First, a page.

Domestic Sourcing Requirement Doesn’t Fit DOD’s Gloves

(This article was originally published in Law360 and has been modified for this blog.) The Government Accountability Office (GAO) recently issued a bid protest decision regarding the application of the Berry Amendment’s domestic sourcing requirement to a U.S. Department of Defense (DOD) solicitation for leather combat gloves with touchscreen capability.  In that decision, the GAO … Continue Reading

Lowest Price Technically Acceptable Solicitations No Longer Acceptable? Reviewing the Department of Defense’s Proposed Changes to the DFARS

In a proposed rule issued earlier this month, the Department of Defense (“DoD”) seeks to incorporate into the Defense Federal Acquisition Regulations Supplement (“DFARS”) restrictions on the use of the lowest price technically acceptable (“LPTA”) source selection method from the National Defense Authorization Act (“NDAA”) for Fiscal Years 2017 and 2018.  This proposed rule makes … Continue Reading

Still Just A Rat In A CAGE: Recent GAO Decisions Underscore the Need for Precision in Identifying Corporate Entities During the Procurement Process

Many government contractors are part of corporate families consisting of multiple corporate entities.  One entity may be named as the official contracting party, but use the resources of affiliates, parents, or subsidiaries during performance.  The distinction between those members of the corporate family may not seem important in terms of day-to-day operations — in fact, … Continue Reading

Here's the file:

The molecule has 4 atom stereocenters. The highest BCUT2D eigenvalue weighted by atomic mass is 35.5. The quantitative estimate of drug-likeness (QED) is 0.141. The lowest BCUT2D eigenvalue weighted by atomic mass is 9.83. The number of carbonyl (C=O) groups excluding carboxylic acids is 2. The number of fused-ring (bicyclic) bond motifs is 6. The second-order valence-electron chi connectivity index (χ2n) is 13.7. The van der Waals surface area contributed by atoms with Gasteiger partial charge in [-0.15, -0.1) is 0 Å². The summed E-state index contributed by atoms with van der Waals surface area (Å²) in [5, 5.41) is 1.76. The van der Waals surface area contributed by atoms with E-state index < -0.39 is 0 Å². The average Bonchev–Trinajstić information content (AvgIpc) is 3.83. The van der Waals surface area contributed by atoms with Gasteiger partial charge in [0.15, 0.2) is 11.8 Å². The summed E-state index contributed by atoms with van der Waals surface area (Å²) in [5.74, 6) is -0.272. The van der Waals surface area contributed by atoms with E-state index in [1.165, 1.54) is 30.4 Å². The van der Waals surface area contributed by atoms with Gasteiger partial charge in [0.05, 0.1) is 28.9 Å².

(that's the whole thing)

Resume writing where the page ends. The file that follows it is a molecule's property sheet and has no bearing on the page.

What’s in a Brand Name? DoD to Limit Use of “Brand Name or Equal” Contract Competitions

The Department of Defense (“DoD”) has proposed a new rule limiting the use of “brand name or equal” contract competitions, calling on contracting officers to publicly justify their need for a brand name-type product before issuing a solicitation.  The rule would implement Section 888(a) of the National Defense Authorization Act of 2017, which directed the … Continue Reading

“Hey Big Spender . . .”: GAO Reiterates That Agencies Must Meaningfully Consider Price In Best Value Tradeoffs

In three related bid protest decisions made public last week, the Government Accountability Office (“GAO”) reaffirmed the principle that agencies must meaningfully consider price when making best value tradeoff decisions.  GAO sustained the protests, stressing that merely paying lip service to price while selecting a more expensive, higher-rated offeror is not sufficient — agencies must … Continue Reading

Pragmatism Wins the Day in GAO Buy American Protest

Last month, the Government Accountability Office (GAO) issued a bid protest decision regarding the application of Buy American Act (BAA) requirements to a solicitation for construction.  In this decision, GAO rejected the agency’s determination that an offeror’s bid was nonresponsive because the offeror failed to provide certain required information for the evaluation of a potential BAA exception.  A summary … Continue Reading